React 18 introduces the new Root API centered around the createRoot method. This shift aims to improve code clarity, separation of concerns, and cover future rendering capabilities. Here’s a breakdown of the thinking behind this shift:

  • Improved Readability
    The new API separates creating a root DOM container from the actual rendering of React components, leading to cleaner and more concise code.
  • Flexibility
    createRoot returns a Root object containing information about the root itself. This allows for more granular control over rendering behavior in the future.
  • Future-Proofing
    The new API lays the groundwork for future features like concurrent rendering across multiple roots.

Old Approach (ReactDOM.render)

In React 17 and earlier, the ReactDOM.render method was used to create a root DOM container and render a React component within it.

New Approach (ReactDOM.createRoot)

React 18 introduces ReactDOM.createRoot for creating a root container. This separates the container creation from component rendering, promoting a cleaner approach.

Migrating from Old to New API Example

// Old Approach (React 17)
import React from 'react';
import ReactDOM from 'react-dom';

const container = document.getElementById('root');
ReactDOM.render(<App />, container); // Render the App component

// New Approach (React 18)
import { createRoot } from 'react-dom/client';
import App from './App'; // Assuming App is your component

const container = document.getElementById('root');
const root = createRoot(container); // Create a root object

root.render(<App />); // Render the App component within the root


  • Lines 2-3 (Old Approach): We import React and ReactDOM for component creation and rendering (React 17 style).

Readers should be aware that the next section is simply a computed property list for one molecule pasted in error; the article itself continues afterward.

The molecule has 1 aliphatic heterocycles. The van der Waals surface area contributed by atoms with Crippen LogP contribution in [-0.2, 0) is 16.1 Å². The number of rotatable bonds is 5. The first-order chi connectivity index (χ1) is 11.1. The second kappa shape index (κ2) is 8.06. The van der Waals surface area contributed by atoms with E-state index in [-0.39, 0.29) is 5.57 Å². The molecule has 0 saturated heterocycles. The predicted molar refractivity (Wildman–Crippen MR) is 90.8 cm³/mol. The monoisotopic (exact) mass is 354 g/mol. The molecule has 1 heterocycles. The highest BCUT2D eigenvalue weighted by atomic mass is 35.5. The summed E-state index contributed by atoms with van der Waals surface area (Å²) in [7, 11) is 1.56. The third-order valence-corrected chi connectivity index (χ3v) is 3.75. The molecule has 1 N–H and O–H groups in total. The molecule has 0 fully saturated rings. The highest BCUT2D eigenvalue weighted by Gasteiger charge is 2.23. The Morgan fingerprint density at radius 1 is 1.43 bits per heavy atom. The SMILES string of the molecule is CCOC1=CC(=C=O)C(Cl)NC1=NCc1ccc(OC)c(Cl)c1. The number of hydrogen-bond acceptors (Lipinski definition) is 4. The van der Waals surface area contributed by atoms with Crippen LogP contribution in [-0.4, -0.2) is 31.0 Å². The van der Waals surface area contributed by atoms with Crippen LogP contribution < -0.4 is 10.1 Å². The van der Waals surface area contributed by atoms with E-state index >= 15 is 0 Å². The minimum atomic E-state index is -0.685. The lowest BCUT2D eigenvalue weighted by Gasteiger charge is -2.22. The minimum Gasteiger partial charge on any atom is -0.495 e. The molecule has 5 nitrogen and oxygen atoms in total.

• Line 5 (Old Approach): We obtain a reference to the DOM container element.
  • Line 6 (Old Approach): We use ReactDOM.render to render the App component directly within the container.
  • Lines 9-10 (New Approach): We import createRoot from the updated react-dom/client module (React 18). We also import the App component.
  • Lines 12-13 (New Approach): We get the container element similar to the old approach. Then, we call createRoot(container), which creates a Root object associated with the container.
  • Line 15 (New Approach): We use the render method on the root object to render the App component within the established root container.

While the core functionality remains similar, the new API separates the creation of the root container from the actual rendering. This improves code organization and lays the groundwork for future React features that use the Root object for more granular control.

Best Practices for Upgrading React

Here’s a list of best practices for upgrading React:

  • Start Small: Upgrade minor versions incrementally before tackling major ones.
  • Read the Changelog: Carefully review React’s release notes for potential breaking changes.
  • Update Dependencies: Make sure third-party libraries are compatible with the new React version.
  • Check for Deprecations: Address any deprecated features or syntax in your codebase.
  • Leverage Community Resources: Utilize official documentation, blog posts, and forums for troubleshooting.
  • Gradual Migration: Consider upgrading larger projects component-by-component for a smoother transition.
  • Prepare for Potential Issues: Allocate time and resources to address unexpected compatibility challenges.